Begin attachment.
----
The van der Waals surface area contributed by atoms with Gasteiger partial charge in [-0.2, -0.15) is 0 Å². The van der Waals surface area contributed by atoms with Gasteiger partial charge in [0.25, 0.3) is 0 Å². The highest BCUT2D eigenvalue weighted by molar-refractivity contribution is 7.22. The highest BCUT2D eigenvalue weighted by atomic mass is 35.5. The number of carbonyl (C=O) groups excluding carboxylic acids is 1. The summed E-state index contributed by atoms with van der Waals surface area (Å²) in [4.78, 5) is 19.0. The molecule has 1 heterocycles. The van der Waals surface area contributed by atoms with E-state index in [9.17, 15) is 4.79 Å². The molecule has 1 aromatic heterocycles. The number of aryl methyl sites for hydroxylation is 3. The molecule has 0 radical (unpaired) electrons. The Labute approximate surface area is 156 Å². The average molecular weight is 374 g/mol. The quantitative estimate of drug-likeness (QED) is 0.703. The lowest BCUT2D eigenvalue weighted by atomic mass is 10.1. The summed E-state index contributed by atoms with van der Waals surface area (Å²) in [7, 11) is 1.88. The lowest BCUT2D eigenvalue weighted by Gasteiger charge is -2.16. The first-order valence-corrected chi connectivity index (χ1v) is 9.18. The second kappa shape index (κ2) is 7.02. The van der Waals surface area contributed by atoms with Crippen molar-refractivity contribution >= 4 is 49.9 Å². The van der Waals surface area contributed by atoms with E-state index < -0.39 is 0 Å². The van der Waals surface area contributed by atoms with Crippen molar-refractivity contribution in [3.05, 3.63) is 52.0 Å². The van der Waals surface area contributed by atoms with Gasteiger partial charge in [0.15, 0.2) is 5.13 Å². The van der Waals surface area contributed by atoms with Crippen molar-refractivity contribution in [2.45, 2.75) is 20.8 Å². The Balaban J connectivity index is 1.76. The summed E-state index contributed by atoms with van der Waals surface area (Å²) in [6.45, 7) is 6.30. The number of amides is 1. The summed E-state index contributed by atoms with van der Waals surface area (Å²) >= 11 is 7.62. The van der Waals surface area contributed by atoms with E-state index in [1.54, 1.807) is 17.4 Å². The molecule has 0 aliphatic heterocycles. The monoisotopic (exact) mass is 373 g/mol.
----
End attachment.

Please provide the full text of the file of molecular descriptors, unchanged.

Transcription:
The van der Waals surface area contributed by atoms with Gasteiger partial charge in [-0.2, -0.15) is 0 Å². The van der Waals surface area contributed by atoms with Gasteiger partial charge in [0.25, 0.3) is 0 Å². The highest BCUT2D eigenvalue weighted by molar-refractivity contribution is 7.22. The highest BCUT2D eigenvalue weighted by atomic mass is 35.5. The number of carbonyl (C=O) groups excluding carboxylic acids is 1. The summed E-state index contributed by atoms with van der Waals surface area (Å²) in [4.78, 5) is 19.0. The molecule has 1 heterocycles. The van der Waals surface area contributed by atoms with E-state index in [9.17, 15) is 4.79 Å². The molecule has 1 aromatic heterocycles. The number of aryl methyl sites for hydroxylation is 3. The molecule has 0 radical (unpaired) electrons. The Labute approximate surface area is 156 Å². The average molecular weight is 374 g/mol. The quantitative estimate of drug-likeness (QED) is 0.703. The lowest BCUT2D eigenvalue weighted by atomic mass is 10.1. The summed E-state index contributed by atoms with van der Waals surface area (Å²) in [7, 11) is 1.88. The lowest BCUT2D eigenvalue weighted by Gasteiger charge is -2.16. The first-order valence-corrected chi connectivity index (χ1v) is 9.18. The second kappa shape index (κ2) is 7.02. The van der Waals surface area contributed by atoms with Crippen molar-refractivity contribution >= 4 is 49.9 Å². The van der Waals surface area contributed by atoms with E-state index < -0.39 is 0 Å². The van der Waals surface area contributed by atoms with Crippen molar-refractivity contribution in [3.05, 3.63) is 52.0 Å². The van der Waals surface area contributed by atoms with Gasteiger partial charge in [0.15, 0.2) is 5.13 Å². The van der Waals surface area contributed by atoms with Crippen molar-refractivity contribution in [2.45, 2.75) is 20.8 Å². The Balaban J connectivity index is 1.76. The summed E-state index contributed by atoms with van der Waals surface area (Å²) in [6.45, 7) is 6.30. The number of amides is 1. The summed E-state index contributed by atoms with van der Waals surface area (Å²) >= 11 is 7.62. The van der Waals surface area contributed by atoms with E-state index in [1.54, 1.807) is 17.4 Å². The molecule has 0 aliphatic heterocycles. The monoisotopic (exact) mass is 373 g/mol.